More writing practice! This time I’m getting an idea of what to do for the book’s prologue.
Saint Know-All’s also been prepping for NaNoWriMo with excerpts.
The pair lugged machinery across the spring countryside, mud and newborn grass, sunshine and hesitant rain, clean air and a brisk chill to the wind. Maxwell carried his cane and silk hat in one hand, a cracked leather pack of his favorite tools in the other. Uriel followed. His load was so heavy that even the large man should have struggled with the weight; Uriel only worried about keeping his footing in the sodden earth. He did not have much to his name, and covering his breeches in mud did not appeal to him.
Maxwell stabbed holes in the ground with his cane as he trudged. “How much further?” he demanded.
Uriel blinked slowly. His gait did not waiver. “Approximately three kilometers, two hundred and four meters from where you stand, master.”
“Good. My arms feel like lead.” Maxwell shifted his pack from one hand to the other, trading for his cane and hat. “Worse yet. Take this, Uriel.”
Uriel took Maxwell’s pack.
Maxwell stuffed his silk hat atop his head, covering wild black hair. They started off again. Soon, “How much further now?”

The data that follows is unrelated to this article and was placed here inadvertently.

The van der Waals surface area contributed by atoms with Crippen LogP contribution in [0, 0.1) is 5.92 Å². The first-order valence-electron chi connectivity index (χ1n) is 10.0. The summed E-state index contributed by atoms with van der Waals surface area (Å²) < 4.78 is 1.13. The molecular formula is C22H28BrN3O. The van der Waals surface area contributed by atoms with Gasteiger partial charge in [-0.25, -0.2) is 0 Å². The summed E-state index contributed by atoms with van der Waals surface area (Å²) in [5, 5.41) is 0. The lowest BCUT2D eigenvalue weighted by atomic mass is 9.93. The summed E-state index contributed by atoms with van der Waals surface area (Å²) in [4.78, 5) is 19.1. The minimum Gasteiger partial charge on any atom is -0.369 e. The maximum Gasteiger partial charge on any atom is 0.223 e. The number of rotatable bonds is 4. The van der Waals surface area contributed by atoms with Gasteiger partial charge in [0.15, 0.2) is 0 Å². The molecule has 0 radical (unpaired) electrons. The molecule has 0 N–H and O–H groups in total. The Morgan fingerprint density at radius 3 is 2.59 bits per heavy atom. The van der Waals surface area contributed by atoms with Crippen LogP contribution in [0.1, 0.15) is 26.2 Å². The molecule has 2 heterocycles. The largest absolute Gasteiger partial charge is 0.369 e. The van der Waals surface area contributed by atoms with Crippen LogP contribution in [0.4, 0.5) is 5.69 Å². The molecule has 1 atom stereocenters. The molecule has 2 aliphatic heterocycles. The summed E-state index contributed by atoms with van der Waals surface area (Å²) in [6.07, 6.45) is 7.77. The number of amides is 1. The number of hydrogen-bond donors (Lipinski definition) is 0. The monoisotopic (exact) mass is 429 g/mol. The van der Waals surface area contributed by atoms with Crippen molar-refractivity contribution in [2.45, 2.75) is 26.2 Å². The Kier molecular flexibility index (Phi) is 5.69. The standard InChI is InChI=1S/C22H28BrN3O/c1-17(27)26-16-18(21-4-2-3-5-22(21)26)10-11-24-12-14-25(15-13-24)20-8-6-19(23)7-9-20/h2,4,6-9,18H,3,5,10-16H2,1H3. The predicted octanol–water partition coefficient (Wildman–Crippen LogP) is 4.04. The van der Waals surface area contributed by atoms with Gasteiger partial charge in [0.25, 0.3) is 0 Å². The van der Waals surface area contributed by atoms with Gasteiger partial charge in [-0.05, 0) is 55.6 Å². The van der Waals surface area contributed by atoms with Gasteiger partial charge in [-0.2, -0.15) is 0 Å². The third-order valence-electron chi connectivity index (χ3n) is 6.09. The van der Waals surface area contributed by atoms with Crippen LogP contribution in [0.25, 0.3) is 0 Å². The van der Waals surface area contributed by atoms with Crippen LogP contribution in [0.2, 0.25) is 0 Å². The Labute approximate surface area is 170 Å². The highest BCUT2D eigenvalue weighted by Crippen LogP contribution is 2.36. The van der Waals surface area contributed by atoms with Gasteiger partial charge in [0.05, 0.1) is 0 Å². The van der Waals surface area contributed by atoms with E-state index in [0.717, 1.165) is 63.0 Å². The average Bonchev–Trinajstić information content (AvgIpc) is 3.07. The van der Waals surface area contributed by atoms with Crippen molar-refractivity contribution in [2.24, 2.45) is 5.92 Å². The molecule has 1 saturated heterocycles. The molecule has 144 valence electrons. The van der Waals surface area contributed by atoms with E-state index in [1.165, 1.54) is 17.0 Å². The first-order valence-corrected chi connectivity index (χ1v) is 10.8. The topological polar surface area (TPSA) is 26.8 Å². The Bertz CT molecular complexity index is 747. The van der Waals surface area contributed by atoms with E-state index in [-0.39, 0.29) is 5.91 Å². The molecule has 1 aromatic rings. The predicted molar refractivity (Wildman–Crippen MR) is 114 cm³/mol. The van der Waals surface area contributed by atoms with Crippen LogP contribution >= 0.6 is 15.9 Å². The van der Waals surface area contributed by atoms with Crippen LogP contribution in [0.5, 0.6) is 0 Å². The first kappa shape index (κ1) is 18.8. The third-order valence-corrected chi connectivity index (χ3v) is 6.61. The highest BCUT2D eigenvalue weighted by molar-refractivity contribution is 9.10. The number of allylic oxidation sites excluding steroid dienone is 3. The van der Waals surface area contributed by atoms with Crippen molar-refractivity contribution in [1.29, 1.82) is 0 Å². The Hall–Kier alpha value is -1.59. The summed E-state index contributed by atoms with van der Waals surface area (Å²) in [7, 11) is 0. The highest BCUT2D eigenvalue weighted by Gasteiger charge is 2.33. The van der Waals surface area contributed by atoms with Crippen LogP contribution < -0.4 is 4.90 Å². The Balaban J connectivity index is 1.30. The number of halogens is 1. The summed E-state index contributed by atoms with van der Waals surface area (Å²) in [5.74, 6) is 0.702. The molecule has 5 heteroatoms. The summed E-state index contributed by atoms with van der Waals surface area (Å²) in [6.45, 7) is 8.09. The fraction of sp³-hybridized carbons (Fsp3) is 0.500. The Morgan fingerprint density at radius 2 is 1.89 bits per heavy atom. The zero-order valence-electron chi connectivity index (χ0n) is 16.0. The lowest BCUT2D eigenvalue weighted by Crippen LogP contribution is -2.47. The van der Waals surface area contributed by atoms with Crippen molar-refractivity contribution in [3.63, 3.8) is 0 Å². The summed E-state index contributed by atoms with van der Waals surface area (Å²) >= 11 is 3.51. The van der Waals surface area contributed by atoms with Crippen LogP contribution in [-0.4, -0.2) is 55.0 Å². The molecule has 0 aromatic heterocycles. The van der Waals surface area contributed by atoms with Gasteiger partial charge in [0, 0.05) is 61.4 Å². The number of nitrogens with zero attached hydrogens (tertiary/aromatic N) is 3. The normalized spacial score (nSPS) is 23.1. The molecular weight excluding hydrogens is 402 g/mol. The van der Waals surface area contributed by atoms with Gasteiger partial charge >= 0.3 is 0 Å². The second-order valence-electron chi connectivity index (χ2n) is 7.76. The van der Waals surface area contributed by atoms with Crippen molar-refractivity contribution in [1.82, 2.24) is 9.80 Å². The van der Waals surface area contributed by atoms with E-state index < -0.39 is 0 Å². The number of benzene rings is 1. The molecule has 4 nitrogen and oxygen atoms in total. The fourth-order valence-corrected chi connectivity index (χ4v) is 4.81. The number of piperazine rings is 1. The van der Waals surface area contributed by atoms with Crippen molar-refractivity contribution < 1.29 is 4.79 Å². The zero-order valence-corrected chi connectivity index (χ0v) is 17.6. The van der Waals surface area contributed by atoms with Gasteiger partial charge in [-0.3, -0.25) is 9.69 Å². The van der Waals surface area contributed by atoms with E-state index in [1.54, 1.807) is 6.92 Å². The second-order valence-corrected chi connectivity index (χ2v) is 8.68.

They took a break when the church spire came into view. It was a humble building, painted, then forgotten about. A simple stone angel prayed over the deserted road from the spire, the church itself infrequently visited. Its windows had been shuttered, its stairs un-swept and covered with last fall’s leaves. One last icicle clung to a corner of a crooked gutter rail.
Uriel sat on a convenient stone.
Maxwell paced, back and forth, back and forth. He stabbed the ground and trampled little plants, all the while muttering to himself. Occasionally he would turn on Uriel with questions– ‘What is the ratio of a healthy body to the blood it contains?’ (about thirteen to one, by volume) and ‘At what temperature does a body react best after coming out of cryo-freeze?’ (entirely dependant on the desired effect, but given the history of Maxwell’s work, a centigrade of ten degrees). Uriel’s red eyes would dilate in and out, then produce the answer. Maxwell kept pacing.
Uriel let the sun warm him, eyes closed, almost at peace. He stretched his arms and legs, felt his muscles flex and his gears rotate about to facilitate him.
They were one hundred and twenty-two meters from their destination now, and Maxwell was taking quite a long break for a man who was to be impatient to arrive. Finally, Maxwell stopped pacing. “He would be thirteen?”
He had not asked Uriel, but Uriel answered anyway. “Discounting the time spent during his deaths, Leo has lived approximately fifteen years, seven months, and twelve days, master.”
“Fifteen. Really. … I thought he was younger. Fifteen?” Maxwell stabbed the ground, one swift, brutal stroke purposefully aimed at a mushroom growing by the side of the road. “Well. Let’s see the boy, shall we?”
That was not a question. That was an order.
Uriel obediently shouldered both packs.